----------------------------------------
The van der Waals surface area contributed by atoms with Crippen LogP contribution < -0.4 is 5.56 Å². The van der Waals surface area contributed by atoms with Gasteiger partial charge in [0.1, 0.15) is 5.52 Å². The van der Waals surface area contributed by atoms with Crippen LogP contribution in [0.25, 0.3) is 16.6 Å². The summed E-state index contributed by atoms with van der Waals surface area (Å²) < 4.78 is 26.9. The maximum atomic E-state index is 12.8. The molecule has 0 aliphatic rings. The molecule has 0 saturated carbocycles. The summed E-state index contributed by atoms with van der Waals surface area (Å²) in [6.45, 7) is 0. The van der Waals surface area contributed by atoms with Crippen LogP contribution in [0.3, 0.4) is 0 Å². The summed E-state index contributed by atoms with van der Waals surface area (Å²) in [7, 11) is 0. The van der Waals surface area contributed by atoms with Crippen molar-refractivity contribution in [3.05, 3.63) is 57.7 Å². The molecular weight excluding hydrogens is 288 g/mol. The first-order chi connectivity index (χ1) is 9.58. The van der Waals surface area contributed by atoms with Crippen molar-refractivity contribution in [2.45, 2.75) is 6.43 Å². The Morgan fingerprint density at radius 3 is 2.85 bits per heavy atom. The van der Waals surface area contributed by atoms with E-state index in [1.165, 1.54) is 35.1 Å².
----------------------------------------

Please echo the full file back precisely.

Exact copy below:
The van der Waals surface area contributed by atoms with Crippen LogP contribution < -0.4 is 5.56 Å². The van der Waals surface area contributed by atoms with Gasteiger partial charge in [0.1, 0.15) is 5.52 Å². The van der Waals surface area contributed by atoms with Crippen LogP contribution in [0.25, 0.3) is 16.6 Å². The summed E-state index contributed by atoms with van der Waals surface area (Å²) < 4.78 is 26.9. The maximum atomic E-state index is 12.8. The molecule has 0 aliphatic rings. The molecule has 0 saturated carbocycles. The summed E-state index contributed by atoms with van der Waals surface area (Å²) in [6.45, 7) is 0. The van der Waals surface area contributed by atoms with Crippen LogP contribution in [0.3, 0.4) is 0 Å². The summed E-state index contributed by atoms with van der Waals surface area (Å²) in [7, 11) is 0. The van der Waals surface area contributed by atoms with Crippen molar-refractivity contribution in [3.05, 3.63) is 57.7 Å². The molecular weight excluding hydrogens is 288 g/mol. The first-order chi connectivity index (χ1) is 9.58. The van der Waals surface area contributed by atoms with Crippen molar-refractivity contribution in [2.45, 2.75) is 6.43 Å². The Morgan fingerprint density at radius 3 is 2.85 bits per heavy atom. The van der Waals surface area contributed by atoms with E-state index in [1.165, 1.54) is 35.1 Å².